CHARLOTTE, FEB. 10 -- Bernard King should not get in the prognostication business. We take you back to Thursday night, in an empty Washington Bullets locker room, when King was discussing the upcoming Sugar Ray Leonard-Terry Norris fight.

"Sugar's definitely going to win," he said then. "No question about it. No disrespect to Norris, but Sugar Ray Leonard is a very talented man. More importantly, I've watched him fight. And when a lot of people didn't think he would have the ability to win, his intelligence allowed him to win. That's why he'll win this fight.

"He may not have the same physical skills he once had but he knows the game of boxing. I enjoy watching people that may not jump as high or jab as quickly but use their minds to offset the speed of what's going on. There's a lot to be said for that because a lot of people don't have the ability to do that." . . .

King's physician, Norman Scott, was in the locker room before today's all-star game. The two didn't really get a chance to sit down and discuss their intertwined fates.

"He had meetings, we had meetings," King said. "We had places we were supposed to be. We were not able to do that. We tried to touch bases this morning but we missed one another. But we talked here before the game for quite some time. It was really fantastic to reflect back on how many people didn't think {playing in another all-star game following a serious knee injnury six years ago} was going to occur."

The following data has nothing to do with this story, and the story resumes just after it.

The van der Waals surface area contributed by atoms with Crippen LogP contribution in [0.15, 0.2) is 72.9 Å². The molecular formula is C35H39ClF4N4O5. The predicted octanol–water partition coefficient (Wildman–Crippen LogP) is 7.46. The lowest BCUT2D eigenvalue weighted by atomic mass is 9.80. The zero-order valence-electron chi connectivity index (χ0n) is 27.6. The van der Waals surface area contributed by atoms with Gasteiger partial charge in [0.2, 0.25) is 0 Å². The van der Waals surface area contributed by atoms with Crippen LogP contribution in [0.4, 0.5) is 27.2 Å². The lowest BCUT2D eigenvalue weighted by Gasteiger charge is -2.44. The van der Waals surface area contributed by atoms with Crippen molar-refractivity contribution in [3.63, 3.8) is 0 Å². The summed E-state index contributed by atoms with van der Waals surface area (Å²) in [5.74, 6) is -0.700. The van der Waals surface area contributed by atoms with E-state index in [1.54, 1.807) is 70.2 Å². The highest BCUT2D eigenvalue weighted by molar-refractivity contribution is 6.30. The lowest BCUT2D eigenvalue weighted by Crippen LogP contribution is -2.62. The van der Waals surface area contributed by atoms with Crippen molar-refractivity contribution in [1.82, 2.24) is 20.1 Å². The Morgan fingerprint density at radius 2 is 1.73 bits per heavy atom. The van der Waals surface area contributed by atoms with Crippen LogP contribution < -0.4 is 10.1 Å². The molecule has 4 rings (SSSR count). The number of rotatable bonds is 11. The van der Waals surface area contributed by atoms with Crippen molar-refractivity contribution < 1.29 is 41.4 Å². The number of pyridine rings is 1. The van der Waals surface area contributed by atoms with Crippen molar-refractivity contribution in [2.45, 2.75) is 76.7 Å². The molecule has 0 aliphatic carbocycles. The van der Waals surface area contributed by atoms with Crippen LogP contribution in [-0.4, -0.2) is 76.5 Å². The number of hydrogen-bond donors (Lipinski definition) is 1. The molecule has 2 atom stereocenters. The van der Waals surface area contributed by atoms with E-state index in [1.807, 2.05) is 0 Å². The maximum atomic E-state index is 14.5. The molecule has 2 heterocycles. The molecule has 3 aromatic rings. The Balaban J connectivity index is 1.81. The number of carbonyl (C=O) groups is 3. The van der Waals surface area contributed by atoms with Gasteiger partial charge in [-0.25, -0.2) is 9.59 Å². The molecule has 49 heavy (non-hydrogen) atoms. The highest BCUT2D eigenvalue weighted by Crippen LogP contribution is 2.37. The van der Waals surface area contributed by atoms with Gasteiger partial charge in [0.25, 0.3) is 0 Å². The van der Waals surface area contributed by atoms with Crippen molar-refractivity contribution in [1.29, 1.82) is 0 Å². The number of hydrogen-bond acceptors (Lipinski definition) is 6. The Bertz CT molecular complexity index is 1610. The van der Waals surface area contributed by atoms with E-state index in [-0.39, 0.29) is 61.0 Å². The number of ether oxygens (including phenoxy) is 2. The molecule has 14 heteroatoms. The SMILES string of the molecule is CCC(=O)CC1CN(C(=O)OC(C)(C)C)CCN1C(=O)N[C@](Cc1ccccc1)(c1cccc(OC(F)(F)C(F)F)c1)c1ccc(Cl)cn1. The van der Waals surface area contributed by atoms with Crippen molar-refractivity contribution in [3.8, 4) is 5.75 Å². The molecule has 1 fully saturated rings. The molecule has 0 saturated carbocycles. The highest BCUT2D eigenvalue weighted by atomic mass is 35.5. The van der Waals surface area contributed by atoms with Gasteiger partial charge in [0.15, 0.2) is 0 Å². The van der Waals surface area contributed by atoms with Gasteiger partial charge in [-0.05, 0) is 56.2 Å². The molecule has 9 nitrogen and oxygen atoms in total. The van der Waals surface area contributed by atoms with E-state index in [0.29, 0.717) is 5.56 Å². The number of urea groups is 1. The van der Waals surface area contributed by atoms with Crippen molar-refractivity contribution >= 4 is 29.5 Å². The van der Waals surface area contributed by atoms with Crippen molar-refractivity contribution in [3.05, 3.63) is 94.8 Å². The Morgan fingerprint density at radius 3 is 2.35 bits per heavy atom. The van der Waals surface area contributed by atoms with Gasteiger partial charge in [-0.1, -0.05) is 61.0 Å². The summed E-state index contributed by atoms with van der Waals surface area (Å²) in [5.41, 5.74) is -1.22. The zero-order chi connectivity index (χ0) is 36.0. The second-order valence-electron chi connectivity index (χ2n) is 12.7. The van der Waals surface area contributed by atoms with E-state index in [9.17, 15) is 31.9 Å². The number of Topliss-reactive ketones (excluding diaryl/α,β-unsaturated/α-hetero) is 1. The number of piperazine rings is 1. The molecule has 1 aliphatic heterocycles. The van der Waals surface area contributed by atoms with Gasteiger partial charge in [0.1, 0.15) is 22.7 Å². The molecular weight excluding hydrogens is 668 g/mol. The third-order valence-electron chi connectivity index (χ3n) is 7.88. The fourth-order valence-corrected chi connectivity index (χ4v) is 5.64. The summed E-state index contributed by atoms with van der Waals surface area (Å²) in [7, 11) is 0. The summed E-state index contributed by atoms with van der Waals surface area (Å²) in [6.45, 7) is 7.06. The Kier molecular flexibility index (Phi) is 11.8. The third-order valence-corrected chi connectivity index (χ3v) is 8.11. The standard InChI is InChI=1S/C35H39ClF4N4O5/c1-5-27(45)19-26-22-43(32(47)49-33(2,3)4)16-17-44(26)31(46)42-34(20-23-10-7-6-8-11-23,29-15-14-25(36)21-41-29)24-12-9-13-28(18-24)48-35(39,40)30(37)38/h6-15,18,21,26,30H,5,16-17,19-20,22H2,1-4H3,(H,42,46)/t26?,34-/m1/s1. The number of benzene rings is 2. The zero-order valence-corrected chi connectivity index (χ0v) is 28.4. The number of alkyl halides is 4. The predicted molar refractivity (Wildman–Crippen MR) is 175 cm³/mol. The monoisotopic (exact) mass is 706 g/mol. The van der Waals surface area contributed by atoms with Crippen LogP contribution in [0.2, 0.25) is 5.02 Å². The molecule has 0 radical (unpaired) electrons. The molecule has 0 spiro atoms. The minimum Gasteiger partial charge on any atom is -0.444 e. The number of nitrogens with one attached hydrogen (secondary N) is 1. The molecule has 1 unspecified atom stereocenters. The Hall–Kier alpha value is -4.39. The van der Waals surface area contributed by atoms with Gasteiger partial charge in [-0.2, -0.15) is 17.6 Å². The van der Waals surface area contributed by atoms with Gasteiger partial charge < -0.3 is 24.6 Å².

Now that his dream is accomplished, King has the relatively dull task of playing the second half of the season for the Bullets.

"I get tomorrow off, I know that," King said. "I'll be ready Tuesday." A Windless Windmill

Dominique Wilkins had the day's lowlight. Late in the first quarter he broke free on a breakaway and prepared for one of his trademark, windmill dunks. But he didn't get high enough and bonked the ball off the front rim. Even worse, he did it right in front of the West bench, which nearly fell over laughing.

"I ran out of gas," Wilkins said. "My takeoff was good, but I had trouble getting off the ground." . . .

Saturday night's dunk contest gave the country a chance to see Dee Brown pump his shoes four times in winning the slam-dunk contest.

"It was something I thought of myself, just to get the mind working," Brown said. "A guy 6-1, getting ready to dunk, and he pumps up the shoes, just like the commercial you see . . . that was my personal taste." Honoring the Troops

Before the game, which was dedicated to the troops serving in the Persian Gulf and their families, two ribbons were placed around each basket support -- one by Hornets forward Johnny Newman, whose brother is serving overseas, and one by Cavaliers' center Brad Daugherty, who has two cousins participating in Operation Desert Storm. . . .

Barkley, who got 10 of 11 MVP votes, hoped the weekend provided the necessary diversion.

"No matter what happened here, we could all get out and do our thing tomorrow," Barkley said. "Those guys over there are life and death. Hopefully for the last two hours they've enjoyed themselves and forgotten about Insane Hussein and all that other stuff."